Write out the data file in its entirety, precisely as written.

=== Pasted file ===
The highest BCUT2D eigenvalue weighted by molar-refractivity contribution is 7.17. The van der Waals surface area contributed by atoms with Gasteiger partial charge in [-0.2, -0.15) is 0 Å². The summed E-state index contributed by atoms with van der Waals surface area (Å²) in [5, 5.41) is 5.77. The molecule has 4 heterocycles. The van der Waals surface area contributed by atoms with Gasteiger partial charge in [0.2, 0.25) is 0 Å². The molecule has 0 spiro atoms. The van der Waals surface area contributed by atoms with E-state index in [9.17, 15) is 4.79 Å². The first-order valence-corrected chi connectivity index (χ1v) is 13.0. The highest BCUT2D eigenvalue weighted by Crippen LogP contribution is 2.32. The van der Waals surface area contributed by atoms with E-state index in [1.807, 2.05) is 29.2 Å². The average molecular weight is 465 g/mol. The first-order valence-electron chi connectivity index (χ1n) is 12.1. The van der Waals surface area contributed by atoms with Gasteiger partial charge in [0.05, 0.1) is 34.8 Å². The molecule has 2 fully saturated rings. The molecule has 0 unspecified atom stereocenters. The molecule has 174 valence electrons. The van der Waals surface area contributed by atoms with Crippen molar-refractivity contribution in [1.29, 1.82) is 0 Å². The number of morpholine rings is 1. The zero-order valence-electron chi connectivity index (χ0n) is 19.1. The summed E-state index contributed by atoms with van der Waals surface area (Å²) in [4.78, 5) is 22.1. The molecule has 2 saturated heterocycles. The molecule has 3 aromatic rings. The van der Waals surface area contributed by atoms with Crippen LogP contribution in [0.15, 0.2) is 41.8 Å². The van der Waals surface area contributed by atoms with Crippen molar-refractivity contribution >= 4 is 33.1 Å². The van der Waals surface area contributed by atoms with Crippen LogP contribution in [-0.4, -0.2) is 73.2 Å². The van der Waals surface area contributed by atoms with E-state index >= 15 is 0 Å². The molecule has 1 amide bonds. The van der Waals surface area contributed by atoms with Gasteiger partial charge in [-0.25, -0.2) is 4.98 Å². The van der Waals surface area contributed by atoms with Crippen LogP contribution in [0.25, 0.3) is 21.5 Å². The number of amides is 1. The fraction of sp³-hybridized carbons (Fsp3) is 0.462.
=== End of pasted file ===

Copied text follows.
The highest BCUT2D eigenvalue weighted by molar-refractivity contribution is 7.17. The van der Waals surface area contributed by atoms with Gasteiger partial charge in [-0.2, -0.15) is 0 Å². The summed E-state index contributed by atoms with van der Waals surface area (Å²) in [5, 5.41) is 5.77. The molecule has 4 heterocycles. The van der Waals surface area contributed by atoms with Gasteiger partial charge in [0.2, 0.25) is 0 Å². The molecule has 0 spiro atoms. The van der Waals surface area contributed by atoms with E-state index in [9.17, 15) is 4.79 Å². The first-order valence-corrected chi connectivity index (χ1v) is 13.0. The highest BCUT2D eigenvalue weighted by Crippen LogP contribution is 2.32. The van der Waals surface area contributed by atoms with E-state index in [1.807, 2.05) is 29.2 Å². The average molecular weight is 465 g/mol. The first-order valence-electron chi connectivity index (χ1n) is 12.1. The van der Waals surface area contributed by atoms with Gasteiger partial charge in [0.05, 0.1) is 34.8 Å². The molecule has 2 fully saturated rings. The molecule has 0 unspecified atom stereocenters. The molecule has 174 valence electrons. The van der Waals surface area contributed by atoms with Crippen molar-refractivity contribution in [1.29, 1.82) is 0 Å². The number of morpholine rings is 1. The zero-order valence-electron chi connectivity index (χ0n) is 19.1. The summed E-state index contributed by atoms with van der Waals surface area (Å²) in [4.78, 5) is 22.1. The molecule has 2 saturated heterocycles. The molecule has 3 aromatic rings. The van der Waals surface area contributed by atoms with Crippen LogP contribution in [0.15, 0.2) is 41.8 Å². The van der Waals surface area contributed by atoms with Crippen molar-refractivity contribution >= 4 is 33.1 Å². The van der Waals surface area contributed by atoms with Crippen LogP contribution in [-0.4, -0.2) is 73.2 Å². The van der Waals surface area contributed by atoms with E-state index >= 15 is 0 Å². The molecule has 1 amide bonds. The van der Waals surface area contributed by atoms with Gasteiger partial charge in [-0.25, -0.2) is 4.98 Å². The van der Waals surface area contributed by atoms with Crippen LogP contribution in [0.25, 0.3) is 21.5 Å². The number of amides is 1. The fraction of sp³-hybridized carbons (Fsp3) is 0.462.